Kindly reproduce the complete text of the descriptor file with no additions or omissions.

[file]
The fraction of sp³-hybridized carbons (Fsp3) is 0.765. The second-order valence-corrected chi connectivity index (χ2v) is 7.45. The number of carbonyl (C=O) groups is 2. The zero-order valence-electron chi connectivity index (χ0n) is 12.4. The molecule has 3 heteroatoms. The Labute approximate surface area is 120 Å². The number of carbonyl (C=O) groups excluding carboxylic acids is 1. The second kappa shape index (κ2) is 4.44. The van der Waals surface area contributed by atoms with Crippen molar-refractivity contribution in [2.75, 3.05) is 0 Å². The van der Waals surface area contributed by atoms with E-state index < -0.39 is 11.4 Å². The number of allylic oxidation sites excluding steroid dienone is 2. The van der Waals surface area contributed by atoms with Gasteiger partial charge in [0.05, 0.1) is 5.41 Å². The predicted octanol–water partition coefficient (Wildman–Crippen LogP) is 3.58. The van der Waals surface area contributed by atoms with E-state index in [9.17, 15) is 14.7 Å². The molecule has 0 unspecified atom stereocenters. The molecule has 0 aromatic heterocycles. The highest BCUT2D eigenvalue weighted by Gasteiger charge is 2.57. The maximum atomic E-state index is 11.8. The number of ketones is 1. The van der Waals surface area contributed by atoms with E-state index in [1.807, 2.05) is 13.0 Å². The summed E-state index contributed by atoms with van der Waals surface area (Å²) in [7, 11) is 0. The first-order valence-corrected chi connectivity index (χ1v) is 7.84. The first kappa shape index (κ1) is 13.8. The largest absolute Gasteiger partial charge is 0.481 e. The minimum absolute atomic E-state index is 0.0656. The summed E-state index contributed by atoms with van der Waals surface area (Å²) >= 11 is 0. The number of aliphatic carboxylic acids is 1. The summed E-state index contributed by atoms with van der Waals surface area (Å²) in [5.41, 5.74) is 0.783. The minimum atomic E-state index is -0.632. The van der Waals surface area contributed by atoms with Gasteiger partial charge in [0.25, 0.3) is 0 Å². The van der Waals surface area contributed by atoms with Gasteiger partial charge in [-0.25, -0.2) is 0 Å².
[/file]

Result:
The fraction of sp³-hybridized carbons (Fsp3) is 0.765. The second-order valence-corrected chi connectivity index (χ2v) is 7.45. The number of carbonyl (C=O) groups is 2. The zero-order valence-electron chi connectivity index (χ0n) is 12.4. The molecule has 3 heteroatoms. The Labute approximate surface area is 120 Å². The number of carbonyl (C=O) groups excluding carboxylic acids is 1. The second kappa shape index (κ2) is 4.44. The van der Waals surface area contributed by atoms with Crippen molar-refractivity contribution in [2.75, 3.05) is 0 Å². The van der Waals surface area contributed by atoms with E-state index < -0.39 is 11.4 Å². The number of allylic oxidation sites excluding steroid dienone is 2. The van der Waals surface area contributed by atoms with Gasteiger partial charge in [0.05, 0.1) is 5.41 Å². The predicted octanol–water partition coefficient (Wildman–Crippen LogP) is 3.58. The van der Waals surface area contributed by atoms with E-state index in [9.17, 15) is 14.7 Å². The molecule has 0 unspecified atom stereocenters. The molecule has 0 aromatic heterocycles. The highest BCUT2D eigenvalue weighted by Gasteiger charge is 2.57. The maximum atomic E-state index is 11.8. The number of ketones is 1. The van der Waals surface area contributed by atoms with E-state index in [1.807, 2.05) is 13.0 Å². The summed E-state index contributed by atoms with van der Waals surface area (Å²) in [7, 11) is 0. The first-order valence-corrected chi connectivity index (χ1v) is 7.84. The first kappa shape index (κ1) is 13.8. The largest absolute Gasteiger partial charge is 0.481 e. The minimum absolute atomic E-state index is 0.0656. The summed E-state index contributed by atoms with van der Waals surface area (Å²) >= 11 is 0. The number of aliphatic carboxylic acids is 1. The summed E-state index contributed by atoms with van der Waals surface area (Å²) in [5.41, 5.74) is 0.783. The minimum atomic E-state index is -0.632. The van der Waals surface area contributed by atoms with Gasteiger partial charge in [0.25, 0.3) is 0 Å². The van der Waals surface area contributed by atoms with Gasteiger partial charge in [-0.25, -0.2) is 0 Å².